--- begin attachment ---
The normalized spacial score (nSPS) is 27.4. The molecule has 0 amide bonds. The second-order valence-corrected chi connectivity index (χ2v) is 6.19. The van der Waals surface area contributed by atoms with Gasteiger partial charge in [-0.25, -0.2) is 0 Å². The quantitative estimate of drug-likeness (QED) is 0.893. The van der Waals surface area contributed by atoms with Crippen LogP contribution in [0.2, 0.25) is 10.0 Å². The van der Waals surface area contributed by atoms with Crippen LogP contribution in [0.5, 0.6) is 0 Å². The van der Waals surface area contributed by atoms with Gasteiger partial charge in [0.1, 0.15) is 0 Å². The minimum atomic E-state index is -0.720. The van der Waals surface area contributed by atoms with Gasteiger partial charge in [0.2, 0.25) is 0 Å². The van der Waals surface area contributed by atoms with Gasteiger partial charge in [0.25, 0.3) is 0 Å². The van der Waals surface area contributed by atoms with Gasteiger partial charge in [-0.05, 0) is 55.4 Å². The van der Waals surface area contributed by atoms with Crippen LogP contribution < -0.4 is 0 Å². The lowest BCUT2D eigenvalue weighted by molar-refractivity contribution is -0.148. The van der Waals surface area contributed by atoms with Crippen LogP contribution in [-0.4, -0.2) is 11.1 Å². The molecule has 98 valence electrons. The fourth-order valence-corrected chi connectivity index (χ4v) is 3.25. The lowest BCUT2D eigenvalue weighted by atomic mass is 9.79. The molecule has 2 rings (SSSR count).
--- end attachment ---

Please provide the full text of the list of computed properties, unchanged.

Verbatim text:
The normalized spacial score (nSPS) is 27.4. The molecule has 0 amide bonds. The second-order valence-corrected chi connectivity index (χ2v) is 6.19. The van der Waals surface area contributed by atoms with Gasteiger partial charge in [-0.25, -0.2) is 0 Å². The quantitative estimate of drug-likeness (QED) is 0.893. The van der Waals surface area contributed by atoms with Crippen LogP contribution in [0.2, 0.25) is 10.0 Å². The van der Waals surface area contributed by atoms with Crippen LogP contribution in [0.5, 0.6) is 0 Å². The van der Waals surface area contributed by atoms with Gasteiger partial charge in [0.1, 0.15) is 0 Å². The minimum atomic E-state index is -0.720. The van der Waals surface area contributed by atoms with Gasteiger partial charge in [0.2, 0.25) is 0 Å². The van der Waals surface area contributed by atoms with Gasteiger partial charge in [0.25, 0.3) is 0 Å². The van der Waals surface area contributed by atoms with Gasteiger partial charge in [-0.05, 0) is 55.4 Å². The van der Waals surface area contributed by atoms with Crippen LogP contribution < -0.4 is 0 Å². The lowest BCUT2D eigenvalue weighted by molar-refractivity contribution is -0.148. The van der Waals surface area contributed by atoms with Crippen LogP contribution in [-0.4, -0.2) is 11.1 Å². The molecule has 98 valence electrons. The fourth-order valence-corrected chi connectivity index (χ4v) is 3.25. The lowest BCUT2D eigenvalue weighted by atomic mass is 9.79. The molecule has 2 rings (SSSR count).